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Pasture species - persistence or productivity?

Dr. E.C. Wolfe,

N. S. W. Department of Agriculture, Tamworth.

By world standards, the Australian climate is uniquely dry, Australian soils are uniquely infertile, and Australians are an independent lot. It follows that Australian pastures should be improved by species and methods that are consistent with our unique environment. We are not in Britain, or New Zealand, or the U.S.A.; hence, new pasture technology from overseas countries must be proven under Australian conditions before it is promoted to local farmers and graziers. This is one of the reasons why the level of activity in agricultural research in Australia must be maintained. One of the benefits of local research and development is that our technology is exportable to other countries in the form of such dollar earning commodities as pasture seeds and agricultural machinery.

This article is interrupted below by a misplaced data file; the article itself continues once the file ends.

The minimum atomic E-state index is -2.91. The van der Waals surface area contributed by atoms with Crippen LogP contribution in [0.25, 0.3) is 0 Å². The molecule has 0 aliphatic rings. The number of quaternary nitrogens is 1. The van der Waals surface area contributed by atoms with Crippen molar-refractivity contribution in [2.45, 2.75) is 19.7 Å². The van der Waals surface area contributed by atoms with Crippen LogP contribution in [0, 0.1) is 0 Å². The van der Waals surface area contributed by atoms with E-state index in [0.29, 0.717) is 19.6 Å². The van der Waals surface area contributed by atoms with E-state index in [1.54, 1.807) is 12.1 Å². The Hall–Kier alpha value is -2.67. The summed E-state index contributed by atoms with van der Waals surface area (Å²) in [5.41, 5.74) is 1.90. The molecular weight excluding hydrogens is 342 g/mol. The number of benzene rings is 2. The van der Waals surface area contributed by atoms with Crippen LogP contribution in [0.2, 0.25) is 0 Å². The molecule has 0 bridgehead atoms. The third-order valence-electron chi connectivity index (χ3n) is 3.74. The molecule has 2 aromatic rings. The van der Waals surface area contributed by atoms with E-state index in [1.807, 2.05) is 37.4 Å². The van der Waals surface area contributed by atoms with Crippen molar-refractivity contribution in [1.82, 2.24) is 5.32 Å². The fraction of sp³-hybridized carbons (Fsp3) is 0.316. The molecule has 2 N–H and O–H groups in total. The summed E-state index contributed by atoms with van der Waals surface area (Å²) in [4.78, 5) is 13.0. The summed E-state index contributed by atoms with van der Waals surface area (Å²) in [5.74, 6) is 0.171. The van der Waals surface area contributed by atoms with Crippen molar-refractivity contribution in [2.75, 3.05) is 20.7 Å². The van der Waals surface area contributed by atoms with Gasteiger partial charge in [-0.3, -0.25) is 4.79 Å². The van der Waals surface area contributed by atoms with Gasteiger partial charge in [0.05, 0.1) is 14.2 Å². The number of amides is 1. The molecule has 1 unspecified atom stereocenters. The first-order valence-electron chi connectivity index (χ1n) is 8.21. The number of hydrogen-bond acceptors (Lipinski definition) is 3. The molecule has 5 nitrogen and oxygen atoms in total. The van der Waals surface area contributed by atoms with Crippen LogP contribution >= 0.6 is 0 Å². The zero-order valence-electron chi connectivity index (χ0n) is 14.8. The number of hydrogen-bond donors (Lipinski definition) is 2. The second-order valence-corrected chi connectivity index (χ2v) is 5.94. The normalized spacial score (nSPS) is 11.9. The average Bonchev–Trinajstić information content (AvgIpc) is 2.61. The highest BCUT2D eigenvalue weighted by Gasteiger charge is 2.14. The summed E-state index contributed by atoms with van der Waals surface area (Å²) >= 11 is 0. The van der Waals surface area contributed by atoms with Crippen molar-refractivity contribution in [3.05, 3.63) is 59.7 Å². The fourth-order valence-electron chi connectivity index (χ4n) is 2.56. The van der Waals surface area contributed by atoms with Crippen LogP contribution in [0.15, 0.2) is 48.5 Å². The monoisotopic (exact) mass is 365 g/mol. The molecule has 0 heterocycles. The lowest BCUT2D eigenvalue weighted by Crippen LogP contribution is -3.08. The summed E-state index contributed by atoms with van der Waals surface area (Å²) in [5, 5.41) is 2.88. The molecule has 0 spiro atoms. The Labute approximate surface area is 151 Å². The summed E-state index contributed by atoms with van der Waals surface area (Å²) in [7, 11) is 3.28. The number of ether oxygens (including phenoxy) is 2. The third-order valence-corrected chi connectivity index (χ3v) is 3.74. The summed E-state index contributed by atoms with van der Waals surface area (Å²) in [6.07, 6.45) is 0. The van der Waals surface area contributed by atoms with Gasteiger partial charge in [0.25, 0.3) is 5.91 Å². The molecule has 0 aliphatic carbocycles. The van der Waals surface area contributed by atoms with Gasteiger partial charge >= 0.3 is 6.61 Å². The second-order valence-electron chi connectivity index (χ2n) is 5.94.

Landmarks to date in Australian agriculture have been the development of suitable machinery for large scale crop and pasture production, the use of superphosphate and other fertilizers to improve soil fertility, a realisation of the value of pasture legumes for soil improvement and conservation, the development of ley farming systems in which the fallow period is replaced by pasture legumes, the advent of grain legumes, and the advent of new tillage practices that may benefit both the productivity and stability of our farming systems.